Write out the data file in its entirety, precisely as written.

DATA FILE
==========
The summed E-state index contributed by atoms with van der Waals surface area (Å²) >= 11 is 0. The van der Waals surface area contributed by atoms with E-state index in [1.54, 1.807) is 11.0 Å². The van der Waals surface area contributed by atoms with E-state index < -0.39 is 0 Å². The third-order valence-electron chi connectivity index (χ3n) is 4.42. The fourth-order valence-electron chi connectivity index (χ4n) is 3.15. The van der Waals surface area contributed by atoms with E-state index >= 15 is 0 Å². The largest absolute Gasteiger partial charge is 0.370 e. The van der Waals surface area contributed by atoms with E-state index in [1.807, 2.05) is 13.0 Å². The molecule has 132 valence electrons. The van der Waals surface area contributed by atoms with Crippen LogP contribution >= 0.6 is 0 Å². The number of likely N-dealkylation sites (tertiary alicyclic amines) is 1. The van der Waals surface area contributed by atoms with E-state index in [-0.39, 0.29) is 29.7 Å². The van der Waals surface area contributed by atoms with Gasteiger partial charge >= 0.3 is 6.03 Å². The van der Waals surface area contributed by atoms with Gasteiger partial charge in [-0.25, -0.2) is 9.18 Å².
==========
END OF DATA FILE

The summed E-state index contributed by atoms with van der Waals surface area (Å²) >= 11 is 0. The van der Waals surface area contributed by atoms with E-state index in [1.54, 1.807) is 11.0 Å². The van der Waals surface area contributed by atoms with E-state index < -0.39 is 0 Å². The third-order valence-electron chi connectivity index (χ3n) is 4.42. The fourth-order valence-electron chi connectivity index (χ4n) is 3.15. The van der Waals surface area contributed by atoms with E-state index >= 15 is 0 Å². The largest absolute Gasteiger partial charge is 0.370 e. The van der Waals surface area contributed by atoms with E-state index in [1.807, 2.05) is 13.0 Å². The molecule has 132 valence electrons. The van der Waals surface area contributed by atoms with Crippen LogP contribution >= 0.6 is 0 Å². The number of likely N-dealkylation sites (tertiary alicyclic amines) is 1. The van der Waals surface area contributed by atoms with E-state index in [-0.39, 0.29) is 29.7 Å². The van der Waals surface area contributed by atoms with Gasteiger partial charge >= 0.3 is 6.03 Å². The van der Waals surface area contributed by atoms with Gasteiger partial charge in [-0.25, -0.2) is 9.18 Å².